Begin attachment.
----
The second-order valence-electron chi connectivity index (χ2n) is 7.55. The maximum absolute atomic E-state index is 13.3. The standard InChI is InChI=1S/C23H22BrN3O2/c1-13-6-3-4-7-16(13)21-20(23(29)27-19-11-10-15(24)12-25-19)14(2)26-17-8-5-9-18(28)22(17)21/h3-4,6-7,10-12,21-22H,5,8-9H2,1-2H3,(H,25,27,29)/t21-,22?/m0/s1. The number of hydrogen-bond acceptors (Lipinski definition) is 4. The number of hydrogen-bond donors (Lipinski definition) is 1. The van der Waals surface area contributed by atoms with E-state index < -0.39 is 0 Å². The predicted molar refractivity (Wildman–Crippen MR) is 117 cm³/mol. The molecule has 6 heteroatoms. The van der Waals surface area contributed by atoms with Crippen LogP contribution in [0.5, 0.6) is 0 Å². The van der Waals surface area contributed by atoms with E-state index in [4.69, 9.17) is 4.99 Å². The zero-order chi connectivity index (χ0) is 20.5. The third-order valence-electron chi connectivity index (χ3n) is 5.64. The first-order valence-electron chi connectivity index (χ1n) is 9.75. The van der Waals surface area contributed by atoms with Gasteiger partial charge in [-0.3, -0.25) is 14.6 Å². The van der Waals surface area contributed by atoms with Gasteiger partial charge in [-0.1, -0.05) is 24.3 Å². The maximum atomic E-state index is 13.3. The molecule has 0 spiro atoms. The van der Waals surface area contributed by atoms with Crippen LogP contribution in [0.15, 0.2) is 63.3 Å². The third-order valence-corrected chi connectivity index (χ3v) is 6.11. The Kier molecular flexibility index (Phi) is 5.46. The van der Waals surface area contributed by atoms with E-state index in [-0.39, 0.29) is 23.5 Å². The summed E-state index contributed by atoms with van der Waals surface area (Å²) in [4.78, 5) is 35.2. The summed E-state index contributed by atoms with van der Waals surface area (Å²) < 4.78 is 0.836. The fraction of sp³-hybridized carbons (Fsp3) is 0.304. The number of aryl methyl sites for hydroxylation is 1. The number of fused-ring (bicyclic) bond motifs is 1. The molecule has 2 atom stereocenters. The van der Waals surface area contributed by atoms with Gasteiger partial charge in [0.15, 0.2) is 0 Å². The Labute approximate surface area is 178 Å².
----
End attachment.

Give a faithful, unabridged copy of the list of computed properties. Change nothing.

The second-order valence-electron chi connectivity index (χ2n) is 7.55. The maximum absolute atomic E-state index is 13.3. The standard InChI is InChI=1S/C23H22BrN3O2/c1-13-6-3-4-7-16(13)21-20(23(29)27-19-11-10-15(24)12-25-19)14(2)26-17-8-5-9-18(28)22(17)21/h3-4,6-7,10-12,21-22H,5,8-9H2,1-2H3,(H,25,27,29)/t21-,22?/m0/s1. The number of hydrogen-bond acceptors (Lipinski definition) is 4. The number of hydrogen-bond donors (Lipinski definition) is 1. The van der Waals surface area contributed by atoms with E-state index < -0.39 is 0 Å². The predicted molar refractivity (Wildman–Crippen MR) is 117 cm³/mol. The molecule has 6 heteroatoms. The van der Waals surface area contributed by atoms with Crippen LogP contribution in [0.5, 0.6) is 0 Å². The van der Waals surface area contributed by atoms with E-state index in [4.69, 9.17) is 4.99 Å². The zero-order chi connectivity index (χ0) is 20.5. The third-order valence-electron chi connectivity index (χ3n) is 5.64. The first-order valence-electron chi connectivity index (χ1n) is 9.75. The van der Waals surface area contributed by atoms with Gasteiger partial charge in [-0.3, -0.25) is 14.6 Å². The van der Waals surface area contributed by atoms with Gasteiger partial charge in [-0.1, -0.05) is 24.3 Å². The maximum atomic E-state index is 13.3. The molecule has 0 spiro atoms. The van der Waals surface area contributed by atoms with Crippen LogP contribution in [0.15, 0.2) is 63.3 Å². The third-order valence-corrected chi connectivity index (χ3v) is 6.11. The Kier molecular flexibility index (Phi) is 5.46. The van der Waals surface area contributed by atoms with E-state index in [-0.39, 0.29) is 23.5 Å². The summed E-state index contributed by atoms with van der Waals surface area (Å²) in [4.78, 5) is 35.2. The summed E-state index contributed by atoms with van der Waals surface area (Å²) < 4.78 is 0.836. The fraction of sp³-hybridized carbons (Fsp3) is 0.304. The number of aryl methyl sites for hydroxylation is 1. The number of fused-ring (bicyclic) bond motifs is 1. The molecule has 2 atom stereocenters. The van der Waals surface area contributed by atoms with Gasteiger partial charge in [0.15, 0.2) is 0 Å². The Labute approximate surface area is 178 Å².